Longer timelines

The expert panel has recommended that public hearings about major pipeline projects be held by a joint CETC-Agency panel of five hearing commissioners, with the CETC and the Agency each contributing two commissioners and the fifth being an independent person. At least one hearing commissioner should be an indigenous person.

It is proposed that joint panels will have two years to hold a public hearing and to issue their decision.

Given the 15 months for cabinet to receive the minister’s recommendation and decide if a project is in the national interest and the two years for a joint review panel to hear and decide on a project, the timelines of getting a major pipeline project approved will increase from the current 15 months to 39 months. Additional time will be required to actually undertake the detailed design and environmental assessment if a proponent wants to wait for cabinet’s decision prior to spending significant amounts on the project.

The panel has also recommended that unlike the NEB, the CETC not be given any authority to issue approvals under the Fisheries Act or Navigation Protection Act. Taking away this single-window approval may also increase regulatory timelines.

Everyone can participate in a hearing

Despite noting that well-organized interveners in pipeline projects can jam hearing halls with thousands of people opposed to a pipeline project and disrupt the process, the expert panel has recommended that every interested person should have a reasonable opportunity to participate in a CETC pipeline hearing. Currently, persons and groups who want to participate in an NEB pipeline hearing have to pass a “standing” test, which determines if they are “directly affected” by a proposed pipeline or possess relevant expertise that would be of sufficient assistance to the regulator to merit their inclusion in the hearing.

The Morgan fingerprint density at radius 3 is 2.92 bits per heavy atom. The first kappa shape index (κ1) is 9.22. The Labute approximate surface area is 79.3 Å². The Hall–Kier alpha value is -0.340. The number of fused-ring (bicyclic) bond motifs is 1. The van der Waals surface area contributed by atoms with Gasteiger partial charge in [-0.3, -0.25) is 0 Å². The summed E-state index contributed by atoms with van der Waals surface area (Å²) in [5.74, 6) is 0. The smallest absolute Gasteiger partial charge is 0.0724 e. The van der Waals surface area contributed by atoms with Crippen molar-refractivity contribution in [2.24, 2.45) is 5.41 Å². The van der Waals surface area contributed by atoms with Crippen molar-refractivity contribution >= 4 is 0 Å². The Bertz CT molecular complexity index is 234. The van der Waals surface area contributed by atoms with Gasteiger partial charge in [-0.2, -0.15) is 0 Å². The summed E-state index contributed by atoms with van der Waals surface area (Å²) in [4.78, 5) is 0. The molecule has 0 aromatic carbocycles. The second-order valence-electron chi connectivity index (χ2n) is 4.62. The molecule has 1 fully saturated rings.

The panel also believes that every interested person should have a real say in every major aspect of the CETC’s business, including major project hearings, licensing reviews, ongoing operations and management of the CETC itself.

Fixing a broken NEB?

The expert panel’s report carefully notes that in recent pipeline hearings major challenges were faced in reconciling Canada’s energy, economic and climate change goals.

On the one hand the federal government has entered into international agreements to reduce greenhouse gas emissions. On the other, the government recognizes, and at times promotes, secure access to energy for Canadians and the economic prosperity driven by our oil and gas industry. The expert panel recognized that reconciling these opposing policies is difficult. People have used NEB pipeline project hearings as the venue for trying to resolve the policy questions about climate change and energy because of an absence of any better alternative. The NEB, according to the expert panel, cannot possibly succeed when pushed to serve as a forum for debate about national policies on how energy development should occur, if at all, in light of climate change.

The expert panel has called on the federal government, led by the minister of natural resources, to formally develop a Canadian energy strategy that reconciles economic, social and environmental (particularly climate change) goals in a way that can meaningfully inform decision-making by cabinet.

However, it is not clear this will actually happen. Developing a national energy strategy will be difficult in that the provinces and territories will all need to support the strategy. The different resources and opportunities that each province has often lead to different energy objectives.

Further, it is unlikely that having a national energy strategy will fix what many interveners at NEB hearings think is wrong, namely that some pipeline projects get approved and are therefore contrary to Canada’s climate change commitments. Having cabinet announce a national energy strategy is unlikely to deter environmental activists who are against all fossil fuel development from strongly opposing future pipeline projects.

Likewise, there is a risk that some of the major changes designed to enhance credibility may have the opposite effect. Recommendations to dilute internal energy industry experience and physically move leadership from the heart of Canada’s energy industry, to manage the perception of “regulatory capture,” could lead to decisions and decision-making that in turn harm the new entity’s credibility. It is difficult to imagine, for example, comparable recommendations being made about the Canadian Nuclear Safety Commission.

The minister of natural resources is accepting comments on the expert panel’s report until June 14, 2017.